Several tracksites can be found on the immense footwall exposure along a southwest facing anticline limb.

The fold axis of the McEvoy anticline.

There are footprints exposed here, but the majority are on the southwest-facing anticline limb (to the left)

Blocked off tunnels to the former underground mining operations are to the right.

The footwall only has a 40 degree slope, but is a pretty terrifying site to look for footprints. The debris field from the failing rock layers on the footwall are treacherous to walk upon. A single step can disturb piles of rock near the angle of repose causing small landslides. Even a minor shift of a block can cause a person to slip or trap a leg.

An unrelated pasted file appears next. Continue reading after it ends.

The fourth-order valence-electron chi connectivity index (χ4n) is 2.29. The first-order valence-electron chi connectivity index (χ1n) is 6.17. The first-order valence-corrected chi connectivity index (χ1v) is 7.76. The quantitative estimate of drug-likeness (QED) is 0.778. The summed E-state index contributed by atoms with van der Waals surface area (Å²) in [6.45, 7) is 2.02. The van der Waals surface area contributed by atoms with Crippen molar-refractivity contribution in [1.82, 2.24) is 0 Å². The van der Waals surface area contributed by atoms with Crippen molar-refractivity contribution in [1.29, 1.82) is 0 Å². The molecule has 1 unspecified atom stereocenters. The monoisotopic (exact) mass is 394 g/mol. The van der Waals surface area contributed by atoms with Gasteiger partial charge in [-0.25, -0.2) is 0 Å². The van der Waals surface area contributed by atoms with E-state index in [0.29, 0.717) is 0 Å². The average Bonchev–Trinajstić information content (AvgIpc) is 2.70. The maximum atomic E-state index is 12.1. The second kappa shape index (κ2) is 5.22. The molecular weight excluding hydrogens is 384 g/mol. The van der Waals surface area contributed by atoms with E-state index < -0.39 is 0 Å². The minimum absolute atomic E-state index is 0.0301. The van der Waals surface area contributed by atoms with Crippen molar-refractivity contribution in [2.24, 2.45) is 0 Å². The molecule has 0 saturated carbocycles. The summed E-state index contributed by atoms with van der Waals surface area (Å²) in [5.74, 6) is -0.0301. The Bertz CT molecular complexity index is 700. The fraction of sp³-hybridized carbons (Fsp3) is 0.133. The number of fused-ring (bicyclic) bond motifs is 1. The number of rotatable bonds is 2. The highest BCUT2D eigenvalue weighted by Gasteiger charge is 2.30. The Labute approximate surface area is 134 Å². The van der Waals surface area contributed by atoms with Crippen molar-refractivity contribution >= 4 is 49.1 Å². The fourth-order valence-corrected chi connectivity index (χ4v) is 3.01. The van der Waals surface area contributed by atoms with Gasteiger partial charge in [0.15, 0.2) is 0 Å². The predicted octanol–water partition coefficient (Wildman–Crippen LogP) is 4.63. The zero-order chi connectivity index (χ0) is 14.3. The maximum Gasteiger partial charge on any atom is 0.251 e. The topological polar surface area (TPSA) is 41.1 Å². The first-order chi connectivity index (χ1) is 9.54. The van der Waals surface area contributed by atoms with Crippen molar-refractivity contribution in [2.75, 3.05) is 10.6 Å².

The large footwall of the 9 Mine West Extension area (McEvoy Anticline - southwest-facing limb)


Some in situ tracks and trackways may be found like these ankylosaur trackways which are stained with the mineral limonite.


There are scores of natural casts to be found in the talus piles, almost all identifiable as ankylosaur manus or pes tracks.


Some natural casts of ankylosaur manus (hand) and pes (foot) prints from one of the 9 Mine West Extension Sites.

The slope failures have exposed several in situ tracks and trackways too. Initially, only ankylosaur trackways were found, but in the summer of 2001 two large theropod trackways were found on a rippled substrate.

A large theropod footprint (Irenesauripus mclearni) on a rippled substrate from one of the 9 Mine West Extension tracksites.